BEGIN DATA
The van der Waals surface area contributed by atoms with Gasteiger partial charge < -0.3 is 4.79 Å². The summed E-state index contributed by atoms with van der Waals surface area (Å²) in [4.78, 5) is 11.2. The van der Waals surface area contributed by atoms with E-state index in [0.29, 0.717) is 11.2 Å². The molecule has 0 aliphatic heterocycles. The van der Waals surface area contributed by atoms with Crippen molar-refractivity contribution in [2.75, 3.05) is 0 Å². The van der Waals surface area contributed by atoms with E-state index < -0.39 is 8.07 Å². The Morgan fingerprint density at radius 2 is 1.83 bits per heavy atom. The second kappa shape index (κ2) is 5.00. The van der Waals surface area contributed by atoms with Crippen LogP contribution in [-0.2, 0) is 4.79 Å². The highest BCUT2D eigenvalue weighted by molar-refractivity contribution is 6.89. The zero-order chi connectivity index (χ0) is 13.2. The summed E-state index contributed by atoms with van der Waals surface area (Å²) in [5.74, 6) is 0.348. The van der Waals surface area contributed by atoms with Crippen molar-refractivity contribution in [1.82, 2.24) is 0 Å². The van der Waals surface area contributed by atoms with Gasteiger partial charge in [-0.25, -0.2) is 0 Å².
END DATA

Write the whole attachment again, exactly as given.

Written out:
The van der Waals surface area contributed by atoms with Gasteiger partial charge < -0.3 is 4.79 Å². The summed E-state index contributed by atoms with van der Waals surface area (Å²) in [4.78, 5) is 11.2. The van der Waals surface area contributed by atoms with E-state index in [0.29, 0.717) is 11.2 Å². The molecule has 0 aliphatic heterocycles. The van der Waals surface area contributed by atoms with Crippen molar-refractivity contribution in [2.75, 3.05) is 0 Å². The van der Waals surface area contributed by atoms with E-state index < -0.39 is 8.07 Å². The Morgan fingerprint density at radius 2 is 1.83 bits per heavy atom. The second kappa shape index (κ2) is 5.00. The van der Waals surface area contributed by atoms with Crippen LogP contribution in [-0.2, 0) is 4.79 Å². The highest BCUT2D eigenvalue weighted by molar-refractivity contribution is 6.89. The zero-order chi connectivity index (χ0) is 13.2. The summed E-state index contributed by atoms with van der Waals surface area (Å²) in [5.74, 6) is 0.348. The van der Waals surface area contributed by atoms with Crippen molar-refractivity contribution in [1.82, 2.24) is 0 Å². The van der Waals surface area contributed by atoms with Gasteiger partial charge in [-0.25, -0.2) is 0 Å².